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The MLS Supporters’ Shield: a North American context

At best the Shield serves to bring in new fans who have previously wed themselves to leagues in Europe or elsewhere by smoothing the transition into North American sport.

For those not intimately familiar with the ins and outs of Major League Soccer, the Supporters’ Shield is an annual award given to the team that has achieved the most points via a system that sees three points for a win and a single point for a draw.

This award is rather uncommon in North American sport. None of the NFL, NBA nor MLB have its equivalent. The NHL does have the President’s Trophy which effectively serves the same purpose as the Supporters’ Shield but its allure is virtually nonexistent, the achievement hardly given a thought by teams heading into playoff hockey. In major North American sports, all that really matters is that championship.

Here lies the issue surrounding MLS’s regular season trophy; it is just that, a regular season trophy. It’s importance has been debated at length amongst MLS fans since 1999, when the trophy was first introduced for supporter groups to cherish over the next year.

The Supporters’ Shield stands in stark opposition to the commonly-held belief, “You can’t win anything in the regular season” prevalent amongst so many North American fans. But for the majority of the world’s domestic soccer leagues, you can only win something in the regular season. Playoffs instead are reserved for teams battling for promotion into a higher division (Discussion regarding the place of promotion and relegation in North America is best saved for another time). What is important is that MLS has always conformed to regular North American league standards, with a postseason which culminates in the MLS Cup final.

With North American supporter culture in really taking off over the past decade, it’s no surprise that MLS has amplified the importance of the Shield. In 2007, the Shield winner replaced the MLS Cup runner-up as the second American representative for the CONCACAF Champions’ League. The first representative is in fact not the MLS Cup winner but the U.S. Open Cup winner. (The Open Cup is a knockout competition spanning all three professional leagues, namely MLS, NASL and USL. Clubs from north of the border attempt to qualify for the CCL via their own Canadian Championship.)

Whether or not one is an advocate for the Supporters’ Shield, a single factor will likely ensure that the Shield will not displace the MLS Cup as champion decider: geographical logistics. Travel within MLS is already extensive (averaging over 1000 miles per away fixture) and players continuously bemoan lost time on the practice pitch.

In order to minimize travel time, MLS introduced an unbalanced schedule several years ago which has served to keep teams playing other teams within a closer geographical proximity, akin to Eastern and Western conference configurations in other leagues. This renders the table an inaccurate ranking tool, especially in times of imbalance between conferences as has been the case in recent memory with the West the much stronger of the two. This system currently offers Eastern Conference teams an unfair advantage of playing weaker teams consistently (see 2013 Red Bulls). The only way for the Shield victor to be considered a legitimate champion is to revert back to the balanced format that much smaller countries use. This hardly seems viable for a league spanning four time zones (Russian Premier League notwithstanding).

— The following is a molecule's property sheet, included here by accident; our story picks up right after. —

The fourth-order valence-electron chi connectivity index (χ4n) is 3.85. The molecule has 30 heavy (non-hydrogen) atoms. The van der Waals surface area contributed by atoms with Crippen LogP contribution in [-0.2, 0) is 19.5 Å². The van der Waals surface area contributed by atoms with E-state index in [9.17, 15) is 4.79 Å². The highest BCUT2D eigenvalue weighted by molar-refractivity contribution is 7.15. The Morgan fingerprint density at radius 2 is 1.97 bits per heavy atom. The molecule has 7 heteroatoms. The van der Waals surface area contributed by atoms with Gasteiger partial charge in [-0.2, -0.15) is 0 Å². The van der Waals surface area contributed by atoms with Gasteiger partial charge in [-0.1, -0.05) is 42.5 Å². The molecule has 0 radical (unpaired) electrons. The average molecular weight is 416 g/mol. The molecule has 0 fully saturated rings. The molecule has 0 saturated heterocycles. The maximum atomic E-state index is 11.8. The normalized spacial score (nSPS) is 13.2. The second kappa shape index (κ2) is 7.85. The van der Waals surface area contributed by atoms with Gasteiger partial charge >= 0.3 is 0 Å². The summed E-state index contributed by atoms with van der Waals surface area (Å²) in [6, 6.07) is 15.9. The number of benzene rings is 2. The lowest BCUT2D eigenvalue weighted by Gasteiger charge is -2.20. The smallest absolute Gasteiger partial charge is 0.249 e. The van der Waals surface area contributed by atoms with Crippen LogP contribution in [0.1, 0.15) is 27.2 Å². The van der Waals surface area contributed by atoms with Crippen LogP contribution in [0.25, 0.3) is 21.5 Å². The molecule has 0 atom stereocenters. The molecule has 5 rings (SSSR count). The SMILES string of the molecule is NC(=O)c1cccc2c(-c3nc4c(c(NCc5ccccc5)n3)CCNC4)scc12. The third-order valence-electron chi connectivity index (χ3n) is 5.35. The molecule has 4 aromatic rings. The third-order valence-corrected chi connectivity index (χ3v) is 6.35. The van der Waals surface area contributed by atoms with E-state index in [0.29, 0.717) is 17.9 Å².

With no less than 12 of the league’s 20 teams reaching the playoffs this season, more than half of MLS will aspire to be crowned champions come late October. When opposing this number to the 2, maybe 3 teams competing for the Supporters’ Shield near season’s end, it’s difficult to argue that a playoff format doesn’t draw more excitement for more people. An extra 11 competitive fixtures doesn’t hurt either, whether you’re a soccer fan or an owner looking to make some extra cash.

At best the Shield serves to bring in new fans who have previously wed themselves to leagues in Europe or elsewhere by smoothing the transition into North American sport. The “football purist” may take exception to the Americanizing of the world’s sport but the reality is that there is no more suitable method of competition moving forward.

For those that may feel that MLS should not borrow from the rest of the world, however, consider that at the time that the idea of a Supporters’ Shield was being debated, breakaway shootouts were preferred over the single-point draw after the clock counted down to exactly 00:00. With this in mind, should MLS promote North American or international soccer ideals? A mixture of both is probably best.

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